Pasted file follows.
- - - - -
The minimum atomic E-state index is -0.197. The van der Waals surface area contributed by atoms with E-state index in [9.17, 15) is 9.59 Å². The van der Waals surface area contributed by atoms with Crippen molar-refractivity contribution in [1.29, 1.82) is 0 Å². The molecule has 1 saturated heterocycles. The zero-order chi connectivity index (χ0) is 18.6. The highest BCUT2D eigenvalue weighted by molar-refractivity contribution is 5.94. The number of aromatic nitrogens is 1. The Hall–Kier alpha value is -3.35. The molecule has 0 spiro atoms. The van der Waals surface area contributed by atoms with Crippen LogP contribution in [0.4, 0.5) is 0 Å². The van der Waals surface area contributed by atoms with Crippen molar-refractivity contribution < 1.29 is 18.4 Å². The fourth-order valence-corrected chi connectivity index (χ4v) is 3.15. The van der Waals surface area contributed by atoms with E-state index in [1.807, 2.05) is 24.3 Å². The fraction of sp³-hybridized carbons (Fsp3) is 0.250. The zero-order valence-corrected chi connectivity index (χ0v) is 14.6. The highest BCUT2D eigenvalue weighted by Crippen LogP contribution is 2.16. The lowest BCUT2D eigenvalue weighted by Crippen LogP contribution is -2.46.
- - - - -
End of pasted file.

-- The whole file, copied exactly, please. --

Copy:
The minimum atomic E-state index is -0.197. The van der Waals surface area contributed by atoms with E-state index in [9.17, 15) is 9.59 Å². The van der Waals surface area contributed by atoms with Crippen molar-refractivity contribution in [1.29, 1.82) is 0 Å². The molecule has 1 saturated heterocycles. The zero-order chi connectivity index (χ0) is 18.6. The highest BCUT2D eigenvalue weighted by molar-refractivity contribution is 5.94. The number of aromatic nitrogens is 1. The Hall–Kier alpha value is -3.35. The molecule has 0 spiro atoms. The van der Waals surface area contributed by atoms with Crippen LogP contribution in [0.4, 0.5) is 0 Å². The van der Waals surface area contributed by atoms with Crippen molar-refractivity contribution < 1.29 is 18.4 Å². The fourth-order valence-corrected chi connectivity index (χ4v) is 3.15. The van der Waals surface area contributed by atoms with E-state index in [1.807, 2.05) is 24.3 Å². The fraction of sp³-hybridized carbons (Fsp3) is 0.250. The zero-order valence-corrected chi connectivity index (χ0v) is 14.6. The highest BCUT2D eigenvalue weighted by Crippen LogP contribution is 2.16. The lowest BCUT2D eigenvalue weighted by Crippen LogP contribution is -2.46.